Similarly, federal prosecutions of organized gangs did little to reduce gun homicides. At the same time public housing was coming down, organized gangs were being dismantled as federal prosecutors aggressively went after gang leaders. Street gangs splintered into the headless, armed factions that police claim are responsible for most of the city’s shootings. Anti-violence groups such as CeaseFire—a community initiative that employs former gang members to help mediate conflict before it turns to violence—as well as law enforcement acknowledge there is no longer an organized gang hierarchy. Rather, there are gang factions. Gun violence often erupts between these groups over everything from drug disputes to perceived disrespect on the street. Compounding the problem, gang members who are locked up are put on a path that leads them right back to crime. After serving their time, they are released into the same impoverished neighborhoods they came from, but with even fewer opportunities. Saddled with a record, the ex-felons can’t find a job, get educational financial aid, or housing assistance. The cycle of violence repeats itself.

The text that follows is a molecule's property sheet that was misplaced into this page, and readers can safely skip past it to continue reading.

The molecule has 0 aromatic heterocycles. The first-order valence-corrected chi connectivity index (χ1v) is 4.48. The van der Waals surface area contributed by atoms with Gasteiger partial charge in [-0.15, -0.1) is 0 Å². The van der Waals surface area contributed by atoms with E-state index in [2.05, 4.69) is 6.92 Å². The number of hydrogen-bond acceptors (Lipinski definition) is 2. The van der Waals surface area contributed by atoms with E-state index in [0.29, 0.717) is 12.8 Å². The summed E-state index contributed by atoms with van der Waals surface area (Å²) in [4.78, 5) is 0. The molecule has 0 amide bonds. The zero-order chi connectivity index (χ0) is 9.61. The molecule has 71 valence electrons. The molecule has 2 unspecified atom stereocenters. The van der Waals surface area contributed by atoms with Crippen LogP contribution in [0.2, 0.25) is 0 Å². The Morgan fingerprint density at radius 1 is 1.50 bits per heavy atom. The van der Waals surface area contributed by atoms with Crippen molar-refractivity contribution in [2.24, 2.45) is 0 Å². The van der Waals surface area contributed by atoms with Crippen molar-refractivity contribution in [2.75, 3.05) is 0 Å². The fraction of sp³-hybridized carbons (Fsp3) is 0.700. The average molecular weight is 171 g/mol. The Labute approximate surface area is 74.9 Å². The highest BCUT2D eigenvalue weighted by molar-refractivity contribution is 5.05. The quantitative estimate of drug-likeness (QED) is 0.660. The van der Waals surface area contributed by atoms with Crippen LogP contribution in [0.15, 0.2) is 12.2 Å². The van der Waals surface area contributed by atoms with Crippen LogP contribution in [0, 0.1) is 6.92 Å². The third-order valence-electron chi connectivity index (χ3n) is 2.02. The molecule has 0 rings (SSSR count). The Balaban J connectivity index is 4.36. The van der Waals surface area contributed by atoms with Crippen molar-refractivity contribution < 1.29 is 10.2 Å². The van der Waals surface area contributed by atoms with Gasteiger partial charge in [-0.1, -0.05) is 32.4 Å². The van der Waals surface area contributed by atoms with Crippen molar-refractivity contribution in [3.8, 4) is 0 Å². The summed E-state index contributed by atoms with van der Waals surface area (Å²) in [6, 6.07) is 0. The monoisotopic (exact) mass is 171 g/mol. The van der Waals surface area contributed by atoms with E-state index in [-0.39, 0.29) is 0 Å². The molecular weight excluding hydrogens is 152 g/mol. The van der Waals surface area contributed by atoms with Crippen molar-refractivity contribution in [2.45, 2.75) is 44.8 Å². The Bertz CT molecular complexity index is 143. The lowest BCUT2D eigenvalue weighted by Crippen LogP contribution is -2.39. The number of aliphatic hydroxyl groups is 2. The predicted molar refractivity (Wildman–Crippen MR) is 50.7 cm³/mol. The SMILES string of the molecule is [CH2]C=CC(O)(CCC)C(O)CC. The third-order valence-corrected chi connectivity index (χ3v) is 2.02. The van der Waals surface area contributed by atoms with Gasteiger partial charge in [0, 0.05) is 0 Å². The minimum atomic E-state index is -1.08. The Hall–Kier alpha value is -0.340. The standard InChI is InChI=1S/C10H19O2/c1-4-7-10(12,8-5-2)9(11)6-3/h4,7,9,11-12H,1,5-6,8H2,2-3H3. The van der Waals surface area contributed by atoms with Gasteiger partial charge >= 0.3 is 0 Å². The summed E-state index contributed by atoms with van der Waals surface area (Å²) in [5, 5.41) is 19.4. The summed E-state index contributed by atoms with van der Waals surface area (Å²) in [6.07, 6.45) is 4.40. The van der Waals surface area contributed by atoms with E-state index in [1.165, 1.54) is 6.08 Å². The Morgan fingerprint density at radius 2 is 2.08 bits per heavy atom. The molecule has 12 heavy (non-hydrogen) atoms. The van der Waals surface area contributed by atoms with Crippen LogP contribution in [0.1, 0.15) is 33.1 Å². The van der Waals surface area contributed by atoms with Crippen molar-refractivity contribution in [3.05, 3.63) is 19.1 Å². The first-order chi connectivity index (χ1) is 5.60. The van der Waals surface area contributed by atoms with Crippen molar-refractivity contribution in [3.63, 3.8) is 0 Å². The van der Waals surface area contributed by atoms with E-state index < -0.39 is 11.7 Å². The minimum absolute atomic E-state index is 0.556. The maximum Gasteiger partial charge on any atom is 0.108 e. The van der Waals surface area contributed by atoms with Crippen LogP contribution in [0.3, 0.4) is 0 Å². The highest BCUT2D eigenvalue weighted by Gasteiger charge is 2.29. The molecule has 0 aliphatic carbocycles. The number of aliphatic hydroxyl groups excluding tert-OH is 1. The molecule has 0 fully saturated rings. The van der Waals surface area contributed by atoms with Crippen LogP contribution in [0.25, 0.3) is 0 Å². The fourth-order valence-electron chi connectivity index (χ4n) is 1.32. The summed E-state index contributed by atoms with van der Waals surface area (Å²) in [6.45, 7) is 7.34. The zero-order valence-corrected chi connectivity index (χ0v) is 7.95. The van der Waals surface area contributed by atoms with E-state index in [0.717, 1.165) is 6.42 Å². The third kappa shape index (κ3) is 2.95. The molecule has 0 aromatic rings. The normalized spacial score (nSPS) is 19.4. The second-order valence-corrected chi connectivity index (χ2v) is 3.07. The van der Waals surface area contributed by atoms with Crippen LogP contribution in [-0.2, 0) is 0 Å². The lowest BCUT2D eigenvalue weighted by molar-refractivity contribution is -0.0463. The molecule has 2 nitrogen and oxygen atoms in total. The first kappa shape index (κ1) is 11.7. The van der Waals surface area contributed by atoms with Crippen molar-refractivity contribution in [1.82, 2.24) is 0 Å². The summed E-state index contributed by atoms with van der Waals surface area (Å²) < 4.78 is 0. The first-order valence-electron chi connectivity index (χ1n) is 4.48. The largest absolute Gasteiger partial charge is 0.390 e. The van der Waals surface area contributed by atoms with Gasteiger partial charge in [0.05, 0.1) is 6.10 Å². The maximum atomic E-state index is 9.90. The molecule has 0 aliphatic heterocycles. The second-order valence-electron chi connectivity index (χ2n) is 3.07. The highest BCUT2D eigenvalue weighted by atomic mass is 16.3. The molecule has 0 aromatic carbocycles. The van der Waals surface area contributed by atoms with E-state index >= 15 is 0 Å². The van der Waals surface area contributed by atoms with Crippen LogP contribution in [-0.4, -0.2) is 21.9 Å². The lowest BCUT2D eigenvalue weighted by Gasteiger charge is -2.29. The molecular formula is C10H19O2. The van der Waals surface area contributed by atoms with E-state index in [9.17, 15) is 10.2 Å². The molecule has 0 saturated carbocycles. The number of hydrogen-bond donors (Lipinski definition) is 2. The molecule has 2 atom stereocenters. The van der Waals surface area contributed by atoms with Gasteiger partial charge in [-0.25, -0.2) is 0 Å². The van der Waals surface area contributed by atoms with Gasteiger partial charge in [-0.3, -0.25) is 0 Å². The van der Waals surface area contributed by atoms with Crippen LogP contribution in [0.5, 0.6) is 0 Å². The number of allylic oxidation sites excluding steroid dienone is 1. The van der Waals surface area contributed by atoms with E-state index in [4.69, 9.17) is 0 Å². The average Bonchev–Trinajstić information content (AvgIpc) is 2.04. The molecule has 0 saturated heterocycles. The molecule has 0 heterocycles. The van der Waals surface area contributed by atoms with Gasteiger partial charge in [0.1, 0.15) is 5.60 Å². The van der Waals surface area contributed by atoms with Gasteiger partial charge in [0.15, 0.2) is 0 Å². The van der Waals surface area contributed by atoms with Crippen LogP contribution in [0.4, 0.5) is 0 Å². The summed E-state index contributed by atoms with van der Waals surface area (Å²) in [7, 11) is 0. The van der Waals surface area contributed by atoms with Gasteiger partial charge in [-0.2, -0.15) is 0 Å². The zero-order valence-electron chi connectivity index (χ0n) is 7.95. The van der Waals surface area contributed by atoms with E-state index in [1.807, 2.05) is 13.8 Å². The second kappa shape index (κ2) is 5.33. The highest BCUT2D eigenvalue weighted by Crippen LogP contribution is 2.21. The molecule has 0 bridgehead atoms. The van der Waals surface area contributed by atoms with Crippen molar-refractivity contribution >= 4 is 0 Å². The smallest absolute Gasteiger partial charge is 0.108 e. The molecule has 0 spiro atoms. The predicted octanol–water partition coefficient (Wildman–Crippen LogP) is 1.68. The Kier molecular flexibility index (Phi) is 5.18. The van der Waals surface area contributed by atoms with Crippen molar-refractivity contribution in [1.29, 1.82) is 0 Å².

In the wake of the Hadiya Pendleton murder, local politicians have made the usual calls for tougher legislation and more cops. Mayor Rahm Emanuel urged the Illinois General Assembly to pass a new mandatory minimum-sentencing law. The law would boost the required prison time for people convicted of gun possession from one year to three years. It would also require that those convicted serve 85 percent of their sentences. His police chief, Garry McCarthy, moved quickly to put more cops on the street, shifting about 292 sworn officers from desk duty. On the national level, Senators Dick Durbin, a Democrat from Illinois, and Senator Mark Kirk, a Republican, have proposed federal legislation that creates a statute to punish people who buy guns legally, known as “straw purchasers,” then pass the guns on to criminals. Under the proposed bill, a straw purchaser could face up to 25 years in prison. McCarthy’s approach to reducing the violence may get offenders off the street for a while, but it won’t change the dynamics that breed new offenders.